Could it be the case that states that were the most open or globalized before the crisis were affected the most during the crisis? We cannot easily measure the degree to which each state trades internationally but we can estimate crudely how tradable is the economic profile of each state. Since manufacturing and business services tend to be highly tradable, we use these—specifically, the share of manufacturing and the share of manufacturing and business services in total state output—as proxies for the openness of each state.11 We then plot this share against the change in growth during the crisis. These plots are shown in figures 7A (where manufacturing share in output is the proxy for openness of a state) and 7B (where the share of manufacturing and business services combined is the proxy for openness). They show a clear negative correlation. Karnataka, Maharashtra, Tamil Nadu, and Gujarat are among the most open states and they also experienced the greatest growth declines. In contrast, Bihar, Jammu and Kashmir, and Assam, which produce relatively few tradable goods, were the most resilient during the crisis.
They point Karnataka being a IT hub was natural for growth to slowdown more in that state.
Finally the much talked about demo dividend. Interestingly, this dividend was more evident in earlier decades:
Figure 8 (panels A through D) shows a scatter plot of the growth of income per capita for each decade from 1971–2009 and the growth in the share of the working-age population in the corresponding decade.14 For the first three decades, 1971–81, 1981–91, and 1991–2001, there is a positive correlation between the two variables (figure 8, panels A through C). However, for the latest period, 2001–09, the two are negatively correlated (figure 8, panel D). Is it the case that the demographic dividend has vanished in the 2000s?
This could be due to the fact that there are significant differences before and after 2001 in the states which see a favorable demographic structure (table 6). Post-2001, based on the population projections from the 2001 census, Kumar (2010) shows that the growth in the working-age population is likely to have been concentrated in four states, the so-called BIMARU states.17 Close to 49 percent of the increase in India’s working-age population during 2001–11 was likely contributed by these four states. Growth in the share of the working-age population in the four states was among the highest. While the BIMARU states, especially Bihar, did perform better in the 2000s than in the 1990s, they still lagged behind the other states. That might explain why we find here that the growth in the share of the working-age population is not positively correlated with economic growth in the 2000s. At least so far, these states have not been able to fully utilize the young population to their advantage. But this might change in the future.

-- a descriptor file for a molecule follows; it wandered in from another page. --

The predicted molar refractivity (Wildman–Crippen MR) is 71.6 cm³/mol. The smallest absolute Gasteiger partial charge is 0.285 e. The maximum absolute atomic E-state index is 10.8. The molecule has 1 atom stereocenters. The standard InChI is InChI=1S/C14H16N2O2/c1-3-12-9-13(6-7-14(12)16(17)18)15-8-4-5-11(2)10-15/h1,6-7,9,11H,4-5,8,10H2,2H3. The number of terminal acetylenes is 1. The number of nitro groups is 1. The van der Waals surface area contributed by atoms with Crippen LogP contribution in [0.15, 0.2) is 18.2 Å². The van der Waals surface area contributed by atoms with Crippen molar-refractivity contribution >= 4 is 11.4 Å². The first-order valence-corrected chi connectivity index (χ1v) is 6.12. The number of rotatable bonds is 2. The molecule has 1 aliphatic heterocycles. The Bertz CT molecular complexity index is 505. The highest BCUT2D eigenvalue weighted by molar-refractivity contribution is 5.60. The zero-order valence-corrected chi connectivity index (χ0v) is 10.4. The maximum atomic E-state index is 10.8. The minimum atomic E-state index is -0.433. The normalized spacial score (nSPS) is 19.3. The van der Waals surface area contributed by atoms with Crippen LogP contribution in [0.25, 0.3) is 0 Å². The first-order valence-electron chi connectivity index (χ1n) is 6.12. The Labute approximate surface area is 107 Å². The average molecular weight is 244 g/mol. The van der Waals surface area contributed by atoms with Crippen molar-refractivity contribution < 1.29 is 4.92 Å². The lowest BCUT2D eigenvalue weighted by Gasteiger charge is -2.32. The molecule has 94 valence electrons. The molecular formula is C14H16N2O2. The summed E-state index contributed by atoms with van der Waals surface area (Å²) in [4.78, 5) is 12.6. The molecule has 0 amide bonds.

Lots of things happening so may be we do see the dividend. But for it to turn dividend we need to meet many challenges with education and employment being the most important.
Finally, some myth busting on Kerela:
The analysis of growth in the 2000s throws up one more quirk, relating to Kerala. The conventional wisdom is that this state is Scandinavian in its social achievements but sclerotic in its growth performance because of investment-chilling labor laws and strong trade unions. This is reflected in a labor force that has voted with its feet by emigrating to the Middle East. The abiding caricature is of the lazy, argumentative Malayali, discussing Foucault and Gramsci over endless cups of chai while living parasitically off the remittances sent by relatives in exile. However, the data suggest that the conventional wisdom and the caricature are dead wrong. Kerala posted among the highest rates of growth in the 1990s (4 percent per capita), continued its stellar performance in the go-go 2000s (7.5 percent), and exhibited great resilience during the crisis, experiencing virtually no decline in growth.
India, evidently, is capacious enough to allow both Bania, reforming Gujarat and Marxist, and reform-resistant Kerala to flourish. Or, to put it more honestly, the Indian growth miracle, including the experience of the 2000s, continues to confound.
Complexity thy name is India..